I was in The Westchester running some errands last week when I noticed that Restoration Hardware was empty — and I don’t just mean of people. There were no French country-style sofas or sprawling farm tables in sight. No antique framed British flags or belgian linen curtains. Just a large cavernous (and albeit) depressing space.
Why did the retailer known for their large-scale, hand-crafted furnishings close in Westchester?
I reached out to Les Morris, the director of public relations for Simon Property Group, the company that manages The Westchester, and asked why Restoration Hardware’s White Plains location closed. “Thanks for your interest,” Morris wrote me, “but your question is something that the retailer will have to answer directly. We can’t answer for them.”
So I asked Restoration Hardware why they left. They didn’t return my call or email, so I’m left trying to figure out why the store closed. It turns out that the Westchester location is just one of many stores the retailer is shuttering. In an effort to reorganize the brand and become profitable, many mall locations are being axed so the retailer can focus more on stand-alone stores. According to the Wall Street Journal, the retailer has been struggling since 2001 and nearly went bankrupt in 2008. In recent years, CEO Gray Friedman has tried to shift the retailer’s image, from a shop selling vintage oddities (like hand warmers and antique Jack in the Box) to high end furnishings.
The White Plains location was full of interesting pieces. Think: an antique-inspired French-style six arm chandelier, armchairs made of supple leather, antique framed maps of London or Paris. Still, Restoration Hardware’s new strategy didn’t seem to take off in Westchester, and that says a lot since this is one of the wealthiest counties in the nation.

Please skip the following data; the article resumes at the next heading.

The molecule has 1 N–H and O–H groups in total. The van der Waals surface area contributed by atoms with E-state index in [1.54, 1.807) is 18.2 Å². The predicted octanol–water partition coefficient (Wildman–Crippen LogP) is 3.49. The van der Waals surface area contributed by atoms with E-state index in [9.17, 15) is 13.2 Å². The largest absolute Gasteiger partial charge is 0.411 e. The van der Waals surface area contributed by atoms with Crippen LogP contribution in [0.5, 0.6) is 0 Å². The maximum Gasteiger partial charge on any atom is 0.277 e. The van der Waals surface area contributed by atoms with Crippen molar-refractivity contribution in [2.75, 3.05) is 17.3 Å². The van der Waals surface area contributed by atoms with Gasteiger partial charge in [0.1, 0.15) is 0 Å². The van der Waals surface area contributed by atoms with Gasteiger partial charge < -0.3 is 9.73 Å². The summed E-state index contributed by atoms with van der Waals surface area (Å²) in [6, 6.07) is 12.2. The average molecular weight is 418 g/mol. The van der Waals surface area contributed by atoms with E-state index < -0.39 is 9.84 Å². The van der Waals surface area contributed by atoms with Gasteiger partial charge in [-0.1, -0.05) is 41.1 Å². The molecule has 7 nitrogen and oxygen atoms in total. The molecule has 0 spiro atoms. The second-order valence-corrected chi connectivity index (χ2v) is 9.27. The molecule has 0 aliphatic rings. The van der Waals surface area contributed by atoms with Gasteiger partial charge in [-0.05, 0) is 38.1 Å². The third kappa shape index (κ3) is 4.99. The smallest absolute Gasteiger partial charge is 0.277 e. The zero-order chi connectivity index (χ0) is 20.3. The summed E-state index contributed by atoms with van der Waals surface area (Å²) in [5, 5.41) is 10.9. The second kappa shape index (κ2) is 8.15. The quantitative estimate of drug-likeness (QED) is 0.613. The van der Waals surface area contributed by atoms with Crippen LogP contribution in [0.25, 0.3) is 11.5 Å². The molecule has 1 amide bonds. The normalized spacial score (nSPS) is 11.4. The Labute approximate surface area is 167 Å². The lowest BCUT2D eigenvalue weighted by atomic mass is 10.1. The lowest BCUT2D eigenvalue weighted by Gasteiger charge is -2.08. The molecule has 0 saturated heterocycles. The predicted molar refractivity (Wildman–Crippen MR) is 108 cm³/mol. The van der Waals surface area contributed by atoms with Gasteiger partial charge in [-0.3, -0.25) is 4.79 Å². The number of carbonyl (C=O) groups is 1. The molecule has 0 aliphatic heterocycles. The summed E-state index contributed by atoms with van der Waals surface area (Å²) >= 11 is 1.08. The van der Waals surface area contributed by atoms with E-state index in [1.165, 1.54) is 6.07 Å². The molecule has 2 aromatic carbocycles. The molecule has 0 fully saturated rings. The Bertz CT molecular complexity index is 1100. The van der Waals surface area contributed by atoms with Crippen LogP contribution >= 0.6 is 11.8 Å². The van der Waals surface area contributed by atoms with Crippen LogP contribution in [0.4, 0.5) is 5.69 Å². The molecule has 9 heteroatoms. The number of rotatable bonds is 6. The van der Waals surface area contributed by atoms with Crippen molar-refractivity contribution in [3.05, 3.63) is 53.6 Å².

Closing the store may be part of the retailer’s plans to launch a comeback. Restoration Hardware recently opened the largest Restoration Hardware ever in the former Museum of Natural History building in Boston; it will even feature a full-service restaurant inside. Other stand-alone locations will feature rooftop gardens, a tea atelier, bibliotheque or floral boutique. Friedman sees these stores as “galleries” or “showrooms” of high end furnishings, rather than mall stores. He actually calls them “Design Galleries,” and they’ve opened in five locations so far this year: Atlanta, Boston, San Francisco, LA and Houston. The point is to offer shoppers a design experience, what one writer has compared to a magical walk through an estate.
Sounds pretty cool.
I’m curious if this approach will take off though. I’ve often wondered if the store is too moody for these economically challenging times. No matter where the Restoration Hardware is, it always seems a silvery gray inside and its so dim that it can feel like you’ve stepped into a medieval castle in the Loire Valley, rather than an inspiring home design store.
No word if Westchester or NYC will be getting a “Design Gallery” anytime soon, but if you need your Restoration Hardware fix there are still locations in Greenwich and Nyack.